Most artists, however, have been unable to resist capturing the regal singularity of Elizabeth’s monarchy – the same qualities, passed down the ages, that the anonymous Westminster painter found in Richard II more than six centuries ago. Take, for example, the two royal portraits produced in 2007 by the American celebrity photographer Annie Leibovitz. One captures the queen in state robes, enthroned and looking out to her realm from an open window from Buckingham Palace; in the second she stands outside in a dark cape staring imperiously out at the viewer, who is left in no doubt that they are a subject as well as an observer. Leibovitz’s images concern themselves with regality rather than scratching about for the old lady beneath the crown. The American had a more accurate understanding than Freud of royalty in the age of celebrity and she was also truer in her vision to the tradition of royal portraiture that began in the 1390s.
But what are the qualities that portrait artists since the Middle Ages have found in English kings and queens? Manifestly it is not simply the reality of power, for that has been dwindling, little by little, since John put his seal to Magna Carta in 1215. What small, purely theoretical, executive authority still rests with the house of Windsor does not compare with anything that rested in kings and queens from the houses of Plantagenet, Lancaster, York or Tudor. The monarch is no longer the supreme magistrate, nor even a carefully constrained governor; whereas her medieval predecessors ruled with terrible powers of life and death, Elizabeth II is in practical terms a diamond-encrusted public servant. This is not monarchy as any of her medieval forebears would have understood it.
There remains something sacred and mysterious in modern monarchy, which springs from the holy ritual of anointing. But what else does the 21st-century monarchy owe to the Middle Ages? The list begins on the lips. The terms of address still used to speak to the Queen derive, like the Westminster portrait, from Richard II’s reign. The last of the Plantagenets was the first to import to England the linguistic habits and customs of European kingship, when he demanded from the 1390s onwards that his subjects call him ‘Your Highness’ and ‘Your Majesty’, along with more grandiloquent written forms of address such as ‘most high and puissant prince’ and ‘your high royal majesty’.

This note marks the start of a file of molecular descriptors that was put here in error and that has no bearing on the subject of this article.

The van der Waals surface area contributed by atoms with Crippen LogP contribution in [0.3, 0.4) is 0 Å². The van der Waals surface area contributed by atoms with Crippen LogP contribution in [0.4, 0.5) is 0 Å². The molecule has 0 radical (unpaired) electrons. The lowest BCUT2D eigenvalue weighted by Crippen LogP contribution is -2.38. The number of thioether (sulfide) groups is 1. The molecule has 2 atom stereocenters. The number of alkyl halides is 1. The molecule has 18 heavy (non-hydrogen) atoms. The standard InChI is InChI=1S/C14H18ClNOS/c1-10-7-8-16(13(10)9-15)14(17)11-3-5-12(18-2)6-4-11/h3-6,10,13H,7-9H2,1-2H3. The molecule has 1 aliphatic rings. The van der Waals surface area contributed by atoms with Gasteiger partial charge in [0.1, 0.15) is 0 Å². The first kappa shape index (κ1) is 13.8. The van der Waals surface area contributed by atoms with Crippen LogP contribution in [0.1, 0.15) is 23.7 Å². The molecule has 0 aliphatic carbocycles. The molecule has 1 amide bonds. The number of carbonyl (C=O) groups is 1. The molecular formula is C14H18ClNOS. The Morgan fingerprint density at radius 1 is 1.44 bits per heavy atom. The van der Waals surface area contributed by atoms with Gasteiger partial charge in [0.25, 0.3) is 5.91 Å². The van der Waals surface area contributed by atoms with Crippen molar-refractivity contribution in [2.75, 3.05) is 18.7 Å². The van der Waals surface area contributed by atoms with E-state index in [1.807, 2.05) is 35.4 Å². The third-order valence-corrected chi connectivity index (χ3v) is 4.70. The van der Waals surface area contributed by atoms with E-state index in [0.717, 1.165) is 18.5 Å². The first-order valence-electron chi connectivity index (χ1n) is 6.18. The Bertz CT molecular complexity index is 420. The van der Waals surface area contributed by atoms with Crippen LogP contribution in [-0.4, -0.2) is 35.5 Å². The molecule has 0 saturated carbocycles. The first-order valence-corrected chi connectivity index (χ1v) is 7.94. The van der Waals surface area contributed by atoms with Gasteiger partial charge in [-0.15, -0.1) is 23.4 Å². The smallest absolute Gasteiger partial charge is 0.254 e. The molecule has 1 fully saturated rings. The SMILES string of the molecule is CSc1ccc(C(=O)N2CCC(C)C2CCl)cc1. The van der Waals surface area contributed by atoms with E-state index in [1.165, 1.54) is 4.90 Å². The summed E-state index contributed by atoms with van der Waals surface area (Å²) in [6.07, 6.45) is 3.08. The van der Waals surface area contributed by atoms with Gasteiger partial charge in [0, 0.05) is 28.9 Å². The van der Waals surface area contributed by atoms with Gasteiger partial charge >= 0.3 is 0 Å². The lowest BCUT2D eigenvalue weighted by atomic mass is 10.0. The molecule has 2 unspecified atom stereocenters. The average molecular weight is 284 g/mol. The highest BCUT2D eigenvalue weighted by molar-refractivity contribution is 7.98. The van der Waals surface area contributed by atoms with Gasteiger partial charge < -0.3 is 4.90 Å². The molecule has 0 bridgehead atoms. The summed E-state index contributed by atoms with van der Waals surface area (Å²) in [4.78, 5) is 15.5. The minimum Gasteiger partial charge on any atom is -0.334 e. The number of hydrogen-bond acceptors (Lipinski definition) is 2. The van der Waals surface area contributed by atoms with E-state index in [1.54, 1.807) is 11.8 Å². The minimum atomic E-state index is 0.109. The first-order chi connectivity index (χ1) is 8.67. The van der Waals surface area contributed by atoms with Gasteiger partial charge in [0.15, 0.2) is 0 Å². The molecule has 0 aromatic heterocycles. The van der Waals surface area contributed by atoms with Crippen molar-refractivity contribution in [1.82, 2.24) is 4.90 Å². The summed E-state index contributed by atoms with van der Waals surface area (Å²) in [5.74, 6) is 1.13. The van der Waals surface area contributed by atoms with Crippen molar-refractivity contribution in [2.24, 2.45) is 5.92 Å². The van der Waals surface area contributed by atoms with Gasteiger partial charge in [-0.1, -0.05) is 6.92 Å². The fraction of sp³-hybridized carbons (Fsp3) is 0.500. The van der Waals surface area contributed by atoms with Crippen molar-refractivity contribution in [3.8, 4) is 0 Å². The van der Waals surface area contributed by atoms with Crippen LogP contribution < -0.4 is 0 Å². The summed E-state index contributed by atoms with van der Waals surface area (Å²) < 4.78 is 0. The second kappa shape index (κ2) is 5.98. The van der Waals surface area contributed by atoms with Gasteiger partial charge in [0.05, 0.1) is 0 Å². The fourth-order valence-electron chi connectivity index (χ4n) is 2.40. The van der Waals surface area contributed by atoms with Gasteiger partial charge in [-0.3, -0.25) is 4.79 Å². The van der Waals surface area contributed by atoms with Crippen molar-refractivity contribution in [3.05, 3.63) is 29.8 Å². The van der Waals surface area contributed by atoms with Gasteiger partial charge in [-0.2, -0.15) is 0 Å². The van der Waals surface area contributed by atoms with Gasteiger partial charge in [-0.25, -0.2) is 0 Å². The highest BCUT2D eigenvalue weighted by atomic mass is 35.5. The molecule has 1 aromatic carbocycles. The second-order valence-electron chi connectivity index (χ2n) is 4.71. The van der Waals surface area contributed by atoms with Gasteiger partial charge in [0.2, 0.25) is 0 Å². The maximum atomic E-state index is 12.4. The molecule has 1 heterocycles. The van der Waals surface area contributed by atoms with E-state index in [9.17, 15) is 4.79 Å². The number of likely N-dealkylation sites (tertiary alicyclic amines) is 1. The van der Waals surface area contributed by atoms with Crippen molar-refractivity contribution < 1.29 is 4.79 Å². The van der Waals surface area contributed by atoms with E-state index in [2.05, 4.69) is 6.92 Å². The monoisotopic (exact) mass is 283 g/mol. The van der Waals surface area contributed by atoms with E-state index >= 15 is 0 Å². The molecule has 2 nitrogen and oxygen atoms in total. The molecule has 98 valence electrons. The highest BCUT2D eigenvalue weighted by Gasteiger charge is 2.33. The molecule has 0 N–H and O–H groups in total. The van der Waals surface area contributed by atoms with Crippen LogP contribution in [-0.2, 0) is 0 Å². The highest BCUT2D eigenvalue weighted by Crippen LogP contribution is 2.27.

When these terms were introduced they seemed preposterous, foreign and even a little tyrannical. The chronicler Thomas Walsingham called Richard’s preferred names ‘not human, but divine honours’ and ‘strange and flattering words hardly suitable for mere mortals’, yet they have endured, even into the decidedly non-deferential 21st century. ‘When conversing with The Queen, substitute “Your Majesty” for “you”,’ advises Debretts, and this is not some hollow piece of etiquette instruction of the order of how to hold your soup spoon. There is still a system of rigid, formulaic behaviour that is demanded of anyone presented to the monarch, and although it is unlikely that Elizabeth II would take the same offence as Richard did when protocol was breached, she is also unimpressed by errors.
Other medieval traditions endure, too. The heir to the throne, Prince Charles, may not have led troops into battle, but he holds an impressive array of military titles and his sons are both enthusiastic and active members of the armed forces. It is a stretch to see any of them as a modern-day Black Prince, charging headlong into battle to win their spurs, but the Windsors under Elizabeth’s leadership clearly see their military role as integral to their royal identity.